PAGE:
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Yearlong 'upswing' expected for trade in services

A tourist shops at a duty-free store in Hainan province. [Photo/for China Daily by Meng Zhongde

The promising performance of China's trade in services in the first quarter demonstrated the strong growth momentum of the country's economy in terms of high-quality development, officials and analysts said.

Growth in China's services trade is predicted to continue, helping stabilize international supply chains and sustain the world economic recovery amid the COVID-19 pandemic.

The country's trade in services was about 1.16 trillion yuan ($180.2 billion) in the first quarter, up 0.5 percent year-on-year, while the sector's deficit declined to 66.69 billion yuan, down 74.7 percent from a year earlier, according to the Ministry of Commerce.

Trade in services accounted for 12.05 percent of China's total foreign trade in the first quarter. The proportion was about 12.4 percent last year.

March alone saw services trade rise by 7.9 percent year-on-year, becoming the first month with an increase since the outbreak of the pandemic.

Excluding the tourism sector, China's services trade in the first three months expanded by 21.1 percent on a yearly basis. Without tourism, exports and imports of services during the period surged by 28.2 percent and 13.6 percent respectively year-on-year.

"As various policies to stabilize services trade take effect, and the business environment continues to improve, China's services trade is expected to be on the upswing throughout the whole year," said Gao Feng, a spokesman for the ministry, at a news conference in Beijing on Thursday.

Gao said the ongoing technological revolution led by digital technology has been injecting new impetus into China's trade in services.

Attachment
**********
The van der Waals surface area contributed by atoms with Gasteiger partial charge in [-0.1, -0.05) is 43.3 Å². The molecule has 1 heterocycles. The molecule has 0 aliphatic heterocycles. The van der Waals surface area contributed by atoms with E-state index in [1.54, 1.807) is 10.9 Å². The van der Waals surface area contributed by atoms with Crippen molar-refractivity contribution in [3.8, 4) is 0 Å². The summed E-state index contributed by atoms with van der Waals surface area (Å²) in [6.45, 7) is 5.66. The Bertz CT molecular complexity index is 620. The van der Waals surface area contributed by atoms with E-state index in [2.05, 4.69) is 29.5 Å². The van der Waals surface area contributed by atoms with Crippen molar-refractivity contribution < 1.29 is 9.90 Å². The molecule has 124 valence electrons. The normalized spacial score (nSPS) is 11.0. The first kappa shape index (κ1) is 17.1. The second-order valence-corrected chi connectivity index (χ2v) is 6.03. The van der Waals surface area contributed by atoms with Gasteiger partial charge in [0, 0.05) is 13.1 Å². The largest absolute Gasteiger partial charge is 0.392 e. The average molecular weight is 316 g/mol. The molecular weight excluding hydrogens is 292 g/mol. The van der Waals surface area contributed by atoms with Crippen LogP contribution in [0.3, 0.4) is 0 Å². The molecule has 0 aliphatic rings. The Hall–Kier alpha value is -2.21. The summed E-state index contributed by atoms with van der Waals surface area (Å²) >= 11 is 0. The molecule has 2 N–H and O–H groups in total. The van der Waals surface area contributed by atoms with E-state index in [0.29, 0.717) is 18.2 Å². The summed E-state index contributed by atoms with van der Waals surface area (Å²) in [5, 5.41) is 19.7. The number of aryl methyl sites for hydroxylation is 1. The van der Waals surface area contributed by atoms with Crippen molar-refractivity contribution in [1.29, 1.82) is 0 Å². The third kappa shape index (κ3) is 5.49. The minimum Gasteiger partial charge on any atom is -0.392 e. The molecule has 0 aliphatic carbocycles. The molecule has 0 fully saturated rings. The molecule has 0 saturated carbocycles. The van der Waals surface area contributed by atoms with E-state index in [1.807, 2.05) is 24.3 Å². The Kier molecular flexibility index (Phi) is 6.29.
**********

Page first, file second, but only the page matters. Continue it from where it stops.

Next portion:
Zhang Yansheng, chief researcher at the China Center for International Economic Exchanges, forecast that China will witness increasing competitiveness in international services trade within the next five to 10 years, due to the country's pursuit of high-quality development.

"The core of high-quality development lies in promoting innovation, boosting producer services, and the thriving of smart cities, which means the upgrading of the Chinese economy and the transformation and optimizing of the services trade sector," he said.

Wang Tuo, an associate researcher at the Chinese Academy of International Trade and Economic Cooperation's Institute of International Trade in Services, said the decline in overall services trade deficits and growth in the knowledge-intensive services sector indicated an improvement in the structure of China's services trade.

The country's trade of knowledge-intensive services saw robust growth in the first quarter, surging by 15.5 percent year-on-year to 539.5 billion yuan. That accounted for 46.6 percent of the total volume of trade in services, or 6.1 percentage points higher than that of a year ago.

Among them, knowledge-intensive service exports hit 301.03 billion yuan, up 14.7 percent year-on-year and accounting for 55.2 percent of the total service exports.

Oscar Wang, head of the Shanghai office of Teneo, a global advisory company, has observed robust demand growth from multinational companies seeking advice to further cement their presence in the Chinese market.

Wang Tuo, the researcher, said COVID-19 has accelerated the digitalization in China's services trade, leading to the thriving of various new business forms such as telemedicine and online education to shore up the knowledge-intensive services trade.

In addition, digital transformation in other economies has expanded demand for related knowledge-intensive services from China, leading to fast growth in the sector, Wang said.

"While international trade has declined sharply due to the pandemic, China has become an important driving force for global economic growth, thanks to demand recovery in its huge market. It also provides high-quality services to other economies," he said.

According to Zhang, China's services trade is providing important support to global development, especially its high-quality but inexpensive services in the logistics and smartphone sectors for economies involved in the Belt and Road Initiative.